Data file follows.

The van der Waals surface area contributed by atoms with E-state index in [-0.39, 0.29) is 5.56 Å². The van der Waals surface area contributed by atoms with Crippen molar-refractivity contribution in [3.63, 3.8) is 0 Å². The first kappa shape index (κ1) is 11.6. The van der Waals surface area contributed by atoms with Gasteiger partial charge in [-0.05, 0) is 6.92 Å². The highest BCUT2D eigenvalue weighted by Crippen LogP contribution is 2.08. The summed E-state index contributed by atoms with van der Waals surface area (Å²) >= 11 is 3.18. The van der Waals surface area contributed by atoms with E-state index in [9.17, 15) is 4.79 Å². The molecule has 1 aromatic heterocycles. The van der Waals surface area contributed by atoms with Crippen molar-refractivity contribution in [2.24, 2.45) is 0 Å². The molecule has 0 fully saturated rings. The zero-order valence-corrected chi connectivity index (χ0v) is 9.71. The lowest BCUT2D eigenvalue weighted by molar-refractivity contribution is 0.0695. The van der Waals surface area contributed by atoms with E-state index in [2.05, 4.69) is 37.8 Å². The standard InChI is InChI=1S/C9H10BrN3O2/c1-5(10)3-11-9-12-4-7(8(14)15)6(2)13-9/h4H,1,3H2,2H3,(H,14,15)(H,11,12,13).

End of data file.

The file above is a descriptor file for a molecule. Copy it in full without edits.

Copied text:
The van der Waals surface area contributed by atoms with E-state index in [-0.39, 0.29) is 5.56 Å². The van der Waals surface area contributed by atoms with Crippen molar-refractivity contribution in [3.63, 3.8) is 0 Å². The first kappa shape index (κ1) is 11.6. The van der Waals surface area contributed by atoms with Gasteiger partial charge in [-0.05, 0) is 6.92 Å². The highest BCUT2D eigenvalue weighted by Crippen LogP contribution is 2.08. The summed E-state index contributed by atoms with van der Waals surface area (Å²) >= 11 is 3.18. The van der Waals surface area contributed by atoms with E-state index in [9.17, 15) is 4.79 Å². The molecule has 1 aromatic heterocycles. The van der Waals surface area contributed by atoms with Crippen molar-refractivity contribution in [2.24, 2.45) is 0 Å². The molecule has 0 fully saturated rings. The zero-order valence-corrected chi connectivity index (χ0v) is 9.71. The lowest BCUT2D eigenvalue weighted by molar-refractivity contribution is 0.0695. The van der Waals surface area contributed by atoms with E-state index in [2.05, 4.69) is 37.8 Å². The standard InChI is InChI=1S/C9H10BrN3O2/c1-5(10)3-11-9-12-4-7(8(14)15)6(2)13-9/h4H,1,3H2,2H3,(H,14,15)(H,11,12,13).